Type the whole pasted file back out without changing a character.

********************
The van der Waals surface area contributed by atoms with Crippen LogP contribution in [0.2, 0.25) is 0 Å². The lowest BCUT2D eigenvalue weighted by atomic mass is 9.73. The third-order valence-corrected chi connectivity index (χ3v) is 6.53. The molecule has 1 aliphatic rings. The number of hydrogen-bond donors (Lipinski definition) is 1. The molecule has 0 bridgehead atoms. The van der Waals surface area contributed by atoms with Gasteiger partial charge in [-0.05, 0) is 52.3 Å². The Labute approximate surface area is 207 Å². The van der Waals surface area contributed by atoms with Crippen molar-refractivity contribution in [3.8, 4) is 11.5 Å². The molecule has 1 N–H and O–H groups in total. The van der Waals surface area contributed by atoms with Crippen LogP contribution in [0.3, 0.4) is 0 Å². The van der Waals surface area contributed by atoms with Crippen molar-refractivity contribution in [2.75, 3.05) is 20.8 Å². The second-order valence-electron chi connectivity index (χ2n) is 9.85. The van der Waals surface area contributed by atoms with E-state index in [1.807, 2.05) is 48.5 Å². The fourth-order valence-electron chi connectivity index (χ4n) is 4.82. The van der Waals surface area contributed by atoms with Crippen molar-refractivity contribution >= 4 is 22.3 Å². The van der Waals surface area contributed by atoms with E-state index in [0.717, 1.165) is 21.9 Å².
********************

The van der Waals surface area contributed by atoms with Crippen LogP contribution in [0.2, 0.25) is 0 Å². The lowest BCUT2D eigenvalue weighted by atomic mass is 9.73. The third-order valence-corrected chi connectivity index (χ3v) is 6.53. The molecule has 1 aliphatic rings. The number of hydrogen-bond donors (Lipinski definition) is 1. The molecule has 0 bridgehead atoms. The van der Waals surface area contributed by atoms with Gasteiger partial charge in [-0.05, 0) is 52.3 Å². The Labute approximate surface area is 207 Å². The van der Waals surface area contributed by atoms with Crippen molar-refractivity contribution in [3.8, 4) is 11.5 Å². The molecule has 1 N–H and O–H groups in total. The van der Waals surface area contributed by atoms with Crippen LogP contribution in [0.3, 0.4) is 0 Å². The van der Waals surface area contributed by atoms with Crippen molar-refractivity contribution in [2.75, 3.05) is 20.8 Å². The second-order valence-electron chi connectivity index (χ2n) is 9.85. The van der Waals surface area contributed by atoms with E-state index in [1.807, 2.05) is 48.5 Å². The fourth-order valence-electron chi connectivity index (χ4n) is 4.82. The van der Waals surface area contributed by atoms with Crippen molar-refractivity contribution >= 4 is 22.3 Å². The van der Waals surface area contributed by atoms with E-state index in [0.717, 1.165) is 21.9 Å².